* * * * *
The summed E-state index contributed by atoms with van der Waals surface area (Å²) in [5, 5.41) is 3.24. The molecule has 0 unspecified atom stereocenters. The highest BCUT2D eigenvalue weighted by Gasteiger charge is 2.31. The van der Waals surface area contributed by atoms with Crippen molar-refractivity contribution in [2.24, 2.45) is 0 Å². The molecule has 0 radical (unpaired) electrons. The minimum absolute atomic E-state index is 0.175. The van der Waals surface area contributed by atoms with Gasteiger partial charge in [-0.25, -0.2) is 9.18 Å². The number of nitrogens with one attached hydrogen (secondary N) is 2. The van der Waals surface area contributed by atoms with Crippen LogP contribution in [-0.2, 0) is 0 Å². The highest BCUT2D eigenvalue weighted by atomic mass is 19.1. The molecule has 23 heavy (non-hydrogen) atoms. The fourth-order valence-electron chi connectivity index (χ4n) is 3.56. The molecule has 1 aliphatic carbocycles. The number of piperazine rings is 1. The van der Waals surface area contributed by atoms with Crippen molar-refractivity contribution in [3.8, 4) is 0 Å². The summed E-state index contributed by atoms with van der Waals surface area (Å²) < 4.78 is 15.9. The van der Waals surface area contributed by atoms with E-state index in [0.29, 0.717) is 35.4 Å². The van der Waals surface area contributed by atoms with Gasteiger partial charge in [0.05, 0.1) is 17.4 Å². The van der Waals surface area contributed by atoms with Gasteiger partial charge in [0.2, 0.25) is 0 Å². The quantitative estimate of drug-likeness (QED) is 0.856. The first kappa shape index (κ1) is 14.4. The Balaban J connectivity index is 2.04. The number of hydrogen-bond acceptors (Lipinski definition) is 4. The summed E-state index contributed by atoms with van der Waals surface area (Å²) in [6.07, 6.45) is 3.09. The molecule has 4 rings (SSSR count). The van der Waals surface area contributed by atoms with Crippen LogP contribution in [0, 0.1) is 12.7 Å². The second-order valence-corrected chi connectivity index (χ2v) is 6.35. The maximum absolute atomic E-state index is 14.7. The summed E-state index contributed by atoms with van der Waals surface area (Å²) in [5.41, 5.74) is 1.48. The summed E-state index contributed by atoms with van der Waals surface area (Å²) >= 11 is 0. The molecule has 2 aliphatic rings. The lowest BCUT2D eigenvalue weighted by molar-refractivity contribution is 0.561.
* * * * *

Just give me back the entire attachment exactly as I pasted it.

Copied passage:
The summed E-state index contributed by atoms with van der Waals surface area (Å²) in [5, 5.41) is 3.24. The molecule has 0 unspecified atom stereocenters. The highest BCUT2D eigenvalue weighted by Gasteiger charge is 2.31. The van der Waals surface area contributed by atoms with Crippen molar-refractivity contribution in [2.24, 2.45) is 0 Å². The molecule has 0 radical (unpaired) electrons. The minimum absolute atomic E-state index is 0.175. The van der Waals surface area contributed by atoms with Gasteiger partial charge in [-0.25, -0.2) is 9.18 Å². The number of nitrogens with one attached hydrogen (secondary N) is 2. The van der Waals surface area contributed by atoms with Crippen LogP contribution in [-0.2, 0) is 0 Å². The highest BCUT2D eigenvalue weighted by atomic mass is 19.1. The molecule has 23 heavy (non-hydrogen) atoms. The fourth-order valence-electron chi connectivity index (χ4n) is 3.56. The molecule has 1 aliphatic carbocycles. The number of piperazine rings is 1. The van der Waals surface area contributed by atoms with Crippen molar-refractivity contribution in [3.8, 4) is 0 Å². The summed E-state index contributed by atoms with van der Waals surface area (Å²) < 4.78 is 15.9. The van der Waals surface area contributed by atoms with E-state index in [0.29, 0.717) is 35.4 Å². The van der Waals surface area contributed by atoms with Gasteiger partial charge in [0.05, 0.1) is 17.4 Å². The van der Waals surface area contributed by atoms with Gasteiger partial charge in [0.2, 0.25) is 0 Å². The quantitative estimate of drug-likeness (QED) is 0.856. The first kappa shape index (κ1) is 14.4. The Balaban J connectivity index is 2.04. The number of hydrogen-bond acceptors (Lipinski definition) is 4. The summed E-state index contributed by atoms with van der Waals surface area (Å²) in [6.07, 6.45) is 3.09. The molecule has 4 rings (SSSR count). The van der Waals surface area contributed by atoms with Crippen LogP contribution in [0, 0.1) is 12.7 Å². The second-order valence-corrected chi connectivity index (χ2v) is 6.35. The maximum absolute atomic E-state index is 14.7. The summed E-state index contributed by atoms with van der Waals surface area (Å²) in [5.41, 5.74) is 1.48. The summed E-state index contributed by atoms with van der Waals surface area (Å²) >= 11 is 0. The molecule has 2 aliphatic rings. The lowest BCUT2D eigenvalue weighted by molar-refractivity contribution is 0.561.